No 11 - 2010
Foreign travel: Phone guidance
Form 1515 error
Need for HIV testing after risk situations, clarification
Holland: Q-fever outbreak
As from 1 May 2010, only the electronic version of EPI-NYT (the Danish version of EPI-NEWS) will be published. The reasons for this change include the considerable postage expenses and the general trend towards electronic communication. We hope readers will continue subscribing to EPI-NYT, which will continue to be available free of charge via E-mail.
(Department of Epidemiology)
Phone guidance on vaccination and Malaria prophylaxis in connection with foreign travel
As from 6 April 2010, the health staff guidance service on vaccination and malaria prophylaxis in connection with foreign travel will be open on working days 8.30-11.00 AM and 2-3 PM. Phone: +45 32 68 30 38.
The services are now managed jointly with the other guidance services provided by the Department of Epidemiology. Also feel free to contact the service via E-mail: email@example.com.
Before submitting your request, we recommend that you see ”Rejser og smitsomme sygdomme” (in Danish language) at www.ssi.dk/rejser and/or the latest issue of EPI-NEWS containing vaccination recommendations for foreign travel, EPI-NEWS 26 a+b/09.(Department of Epidemiology)
Error on form 1515
The Department of Epidemiology has become aware of an error on the reverse of the National Board of Health form 1515 which is used for individual notification of infectious diseases. Specifically, the error is found on forms labelled with no. 80232311 from October 2007.
On the reverse of the form, the name of the disease, notification criteria and microbiological agent/serological markers are stated. In the section describing "purulent meningitis", the subsection on microbiological agent/serological markers states "Neisseria meningitidis". The correct text is "Detected microorganisms". All cases of purulent meningitis are notifiable, not just meningitis caused by Neisseria meningitidis, cf. executive order no. 277 of 14 April 2000 with subsequent amendmends published by the National Board of Health. We regret this error which will be corrected in future reprints of the form.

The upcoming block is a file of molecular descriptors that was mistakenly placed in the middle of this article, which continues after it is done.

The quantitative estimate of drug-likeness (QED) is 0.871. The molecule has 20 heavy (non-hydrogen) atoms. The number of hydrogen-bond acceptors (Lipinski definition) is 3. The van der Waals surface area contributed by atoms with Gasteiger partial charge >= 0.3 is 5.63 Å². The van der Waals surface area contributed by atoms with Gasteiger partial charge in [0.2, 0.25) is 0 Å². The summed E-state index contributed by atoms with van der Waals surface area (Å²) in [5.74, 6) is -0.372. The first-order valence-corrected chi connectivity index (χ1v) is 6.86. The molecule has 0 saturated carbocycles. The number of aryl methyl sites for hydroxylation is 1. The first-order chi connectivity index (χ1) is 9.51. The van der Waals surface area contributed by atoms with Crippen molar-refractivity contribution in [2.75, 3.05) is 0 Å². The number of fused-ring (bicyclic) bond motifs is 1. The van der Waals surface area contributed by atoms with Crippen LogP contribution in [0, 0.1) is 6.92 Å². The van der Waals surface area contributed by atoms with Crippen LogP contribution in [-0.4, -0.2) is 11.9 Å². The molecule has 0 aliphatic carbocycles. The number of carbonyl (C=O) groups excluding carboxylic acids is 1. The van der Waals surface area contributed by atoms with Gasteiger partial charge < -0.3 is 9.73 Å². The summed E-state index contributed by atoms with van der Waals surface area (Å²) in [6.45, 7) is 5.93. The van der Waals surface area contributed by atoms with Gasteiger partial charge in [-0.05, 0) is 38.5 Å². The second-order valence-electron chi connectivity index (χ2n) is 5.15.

(Department of Epidemiology)
Clarification of need for HIV testing after ris situation
EPI-NEWS 46/09 comments on the National Board of Health's new strategy on health staff's duty to actively offer HIV testing to anyone at special risk of infection. For persons actively requesting an HIV test, it was stated that testing should take place immediately in connection with the request and not, as previously, at a certain interval after the risk situation occurred, the so-called window phase. Persons requesting a test may be informed that the majority of those infected test positive very quickly and that a negative result in the now widely used combitest is reliable already four weeks after exposure; the corresponding period for modern antibody tests is eight weeks. It should be stressed that unless a patient presents with symptoms of acute HIV infection, the National Board of Health does NOT recommend a re-test after an additional two months, provided the blood sample is HIV-negative one month after an unequivocal risk exposure situation.